Search tips
Search criteria 


Logo of jbacterPermissionsJournals.ASM.orgJournalJB ArticleJournal InfoAuthorsReviewers
J Bacteriol. 2010 November; 192(21): 5822–5831.
Published online 2010 August 27. doi:  10.1128/JB.00710-10
PMCID: PMC2953697

A Commensal Gone Bad: Complete Genome Sequence of the Prototypical Enterotoxigenic Escherichia coli Strain H10407[down-pointing small open triangle]


In most cases, Escherichia coli exists as a harmless commensal organism, but it may on occasion cause intestinal and/or extraintestinal disease. Enterotoxigenic E. coli (ETEC) is the predominant cause of E. coli-mediated diarrhea in the developing world and is responsible for a significant portion of pediatric deaths. In this study, we determined the complete genomic sequence of E. coli H10407, a prototypical strain of enterotoxigenic E. coli, which reproducibly elicits diarrhea in human volunteer studies. We performed genomic and phylogenetic comparisons with other E. coli strains, revealing that the chromosome is closely related to that of the nonpathogenic commensal strain E. coli HS and to those of the laboratory strains E. coli K-12 and C. Furthermore, these analyses demonstrated that there were no chromosomally encoded factors unique to any sequenced ETEC strains. Comparison of the E. coli H10407 plasmids with those from several ETEC strains revealed that the plasmids had a mosaic structure but that several loci were conserved among ETEC strains. This study provides a genetic context for the vast amount of experimental and epidemiological data that have been published.

Current dogma suggests the Gram-negative motile bacterium Escherichia coli colonizes the infant gut within hours of birth and establishes itself as the predominant facultative anaerobe of the colon for the remainder of life (3, 59). While the majority of E. coli strains maintain this harmless existence, some strains have adopted a pathogenic lifestyle. Contemporary tenets suggest that pathogenic strains of E. coli have acquired genetic elements that encode virulence factors and enable the organism to cause disease (12). The large repertoire of virulence factors enables E. coli to cause a variety of clinical manifestations, including intestinal infections mediating diarrhea and extraintestinal infections, such as urinary tract infections, septicemia, and meningitis. Based on clinical manifestation of disease, the repertoire of virulence factors, epidemiology, and phylogenetic profiles, the strains causing intestinal infections can be divided into six separate pathotypes, viz., enteroaggregative E. coli (EAEC), enteroinvasive E. coli (EIEC), enteropathogenic E. coli (EPEC), enterohemorrhagic E. coli (EHEC), diffuse adhering E. coli (DAEC), and enterotoxigenic E. coli (ETEC) (33, 35, 39).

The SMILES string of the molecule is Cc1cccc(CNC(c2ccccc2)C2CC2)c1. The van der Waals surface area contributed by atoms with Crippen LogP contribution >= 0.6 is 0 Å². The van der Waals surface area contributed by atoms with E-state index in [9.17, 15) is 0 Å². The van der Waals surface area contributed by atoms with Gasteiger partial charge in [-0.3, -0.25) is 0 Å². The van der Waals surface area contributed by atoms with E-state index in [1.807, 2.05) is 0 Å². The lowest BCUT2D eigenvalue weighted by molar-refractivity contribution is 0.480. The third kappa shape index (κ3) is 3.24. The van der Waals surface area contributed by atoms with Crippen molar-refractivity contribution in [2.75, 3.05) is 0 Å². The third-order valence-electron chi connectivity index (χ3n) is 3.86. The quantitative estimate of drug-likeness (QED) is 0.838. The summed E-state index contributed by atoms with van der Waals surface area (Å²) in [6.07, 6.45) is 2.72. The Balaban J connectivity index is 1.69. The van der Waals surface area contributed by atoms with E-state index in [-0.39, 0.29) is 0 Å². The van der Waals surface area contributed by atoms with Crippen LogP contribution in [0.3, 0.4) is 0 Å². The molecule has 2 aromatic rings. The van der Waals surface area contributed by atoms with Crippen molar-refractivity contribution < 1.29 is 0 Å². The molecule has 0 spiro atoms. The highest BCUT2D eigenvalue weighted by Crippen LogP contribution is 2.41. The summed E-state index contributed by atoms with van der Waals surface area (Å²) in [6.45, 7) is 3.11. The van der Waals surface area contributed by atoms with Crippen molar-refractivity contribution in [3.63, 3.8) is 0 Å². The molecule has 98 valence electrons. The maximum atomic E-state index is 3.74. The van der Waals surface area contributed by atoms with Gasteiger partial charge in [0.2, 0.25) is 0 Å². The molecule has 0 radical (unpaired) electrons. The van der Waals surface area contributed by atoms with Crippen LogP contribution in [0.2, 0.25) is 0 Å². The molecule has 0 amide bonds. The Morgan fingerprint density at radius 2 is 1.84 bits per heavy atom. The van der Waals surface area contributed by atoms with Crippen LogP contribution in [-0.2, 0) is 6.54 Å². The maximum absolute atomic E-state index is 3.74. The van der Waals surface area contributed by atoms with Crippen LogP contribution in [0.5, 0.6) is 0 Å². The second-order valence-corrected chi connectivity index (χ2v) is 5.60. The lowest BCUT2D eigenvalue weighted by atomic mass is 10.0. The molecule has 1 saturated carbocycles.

ETEC is responsible for the majority of E. coli-mediated cases of human diarrhea worldwide. It is particularly prevalent among children in developing countries, where sanitation and clean supplies of drinking water are inadequate, and in travelers to such regions. It is estimated that there are 200 million incidences of ETEC infection annually, resulting in hundreds of thousands of deaths in children under the age of 5 (55, 64). The essential determinants of ETEC virulence are traditionally considered to be colonization of the host small-intestinal epithelium via plasmid-encoded colonization factors (CFs) and subsequent release of plasmid-encoded heat-stable (ST) and/or heat-labile (LT) enterotoxins that induce a net secretory state leading to profuse watery diarrhea (20, 62). More recently, additional plasmid-encoded factors have been implicated in the pathogenesis of ETEC, namely, the EatA serine protease autotransporter (SPATE) and the EtpA protein, which acts as an intermediate in the adhesion between bacterial flagella and host cells (23, 32, 42, 46). Furthermore, a number of chromosomal factors are thought to be involved in virulence, e.g., the invasin Tia; the TibA adhesin/invasin; and LeoA, a GTPase with unknown function (14, 21, 22). E. coli H10407 is considered a prototypical ETEC strain; it expresses colonization factor antigen 1 (CFA/I) and the heat-stable and heat labile toxins. Loss of a 94.8-kb plasmid encoding CFA/I and a gene for ST enterotoxin from E. coli strain H10407 leads to reduced ability to cause diarrhea (17).